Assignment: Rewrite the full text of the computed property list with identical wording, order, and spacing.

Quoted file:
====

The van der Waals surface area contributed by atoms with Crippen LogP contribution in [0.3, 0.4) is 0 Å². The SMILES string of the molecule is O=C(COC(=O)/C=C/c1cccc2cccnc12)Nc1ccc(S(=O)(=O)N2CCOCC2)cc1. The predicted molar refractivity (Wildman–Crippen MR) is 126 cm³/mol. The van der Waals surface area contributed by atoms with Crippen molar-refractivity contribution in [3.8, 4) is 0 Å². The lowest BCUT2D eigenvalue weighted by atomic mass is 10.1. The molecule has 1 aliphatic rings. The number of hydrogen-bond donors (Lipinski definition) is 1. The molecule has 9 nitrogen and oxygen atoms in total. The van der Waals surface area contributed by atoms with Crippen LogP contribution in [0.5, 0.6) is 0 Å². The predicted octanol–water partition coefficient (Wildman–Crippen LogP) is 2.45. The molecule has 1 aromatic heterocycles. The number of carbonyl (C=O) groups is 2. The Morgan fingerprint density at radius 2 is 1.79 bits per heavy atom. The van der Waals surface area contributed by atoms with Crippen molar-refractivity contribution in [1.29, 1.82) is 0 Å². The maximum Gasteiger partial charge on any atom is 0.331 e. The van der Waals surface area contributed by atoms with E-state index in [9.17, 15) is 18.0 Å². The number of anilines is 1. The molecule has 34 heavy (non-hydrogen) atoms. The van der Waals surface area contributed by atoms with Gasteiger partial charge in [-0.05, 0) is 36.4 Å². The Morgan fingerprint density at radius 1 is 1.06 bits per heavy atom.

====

The van der Waals surface area contributed by atoms with Crippen LogP contribution in [0.3, 0.4) is 0 Å². The SMILES string of the molecule is O=C(COC(=O)/C=C/c1cccc2cccnc12)Nc1ccc(S(=O)(=O)N2CCOCC2)cc1. The predicted molar refractivity (Wildman–Crippen MR) is 126 cm³/mol. The van der Waals surface area contributed by atoms with Crippen molar-refractivity contribution in [3.8, 4) is 0 Å². The lowest BCUT2D eigenvalue weighted by atomic mass is 10.1. The molecule has 1 aliphatic rings. The number of hydrogen-bond donors (Lipinski definition) is 1. The molecule has 9 nitrogen and oxygen atoms in total. The van der Waals surface area contributed by atoms with Crippen LogP contribution in [0.5, 0.6) is 0 Å². The predicted octanol–water partition coefficient (Wildman–Crippen LogP) is 2.45. The molecule has 1 aromatic heterocycles. The number of carbonyl (C=O) groups is 2. The Morgan fingerprint density at radius 2 is 1.79 bits per heavy atom. The van der Waals surface area contributed by atoms with Crippen molar-refractivity contribution in [1.29, 1.82) is 0 Å². The maximum Gasteiger partial charge on any atom is 0.331 e. The van der Waals surface area contributed by atoms with E-state index in [9.17, 15) is 18.0 Å². The number of anilines is 1. The molecule has 34 heavy (non-hydrogen) atoms. The van der Waals surface area contributed by atoms with Gasteiger partial charge in [-0.05, 0) is 36.4 Å². The Morgan fingerprint density at radius 1 is 1.06 bits per heavy atom.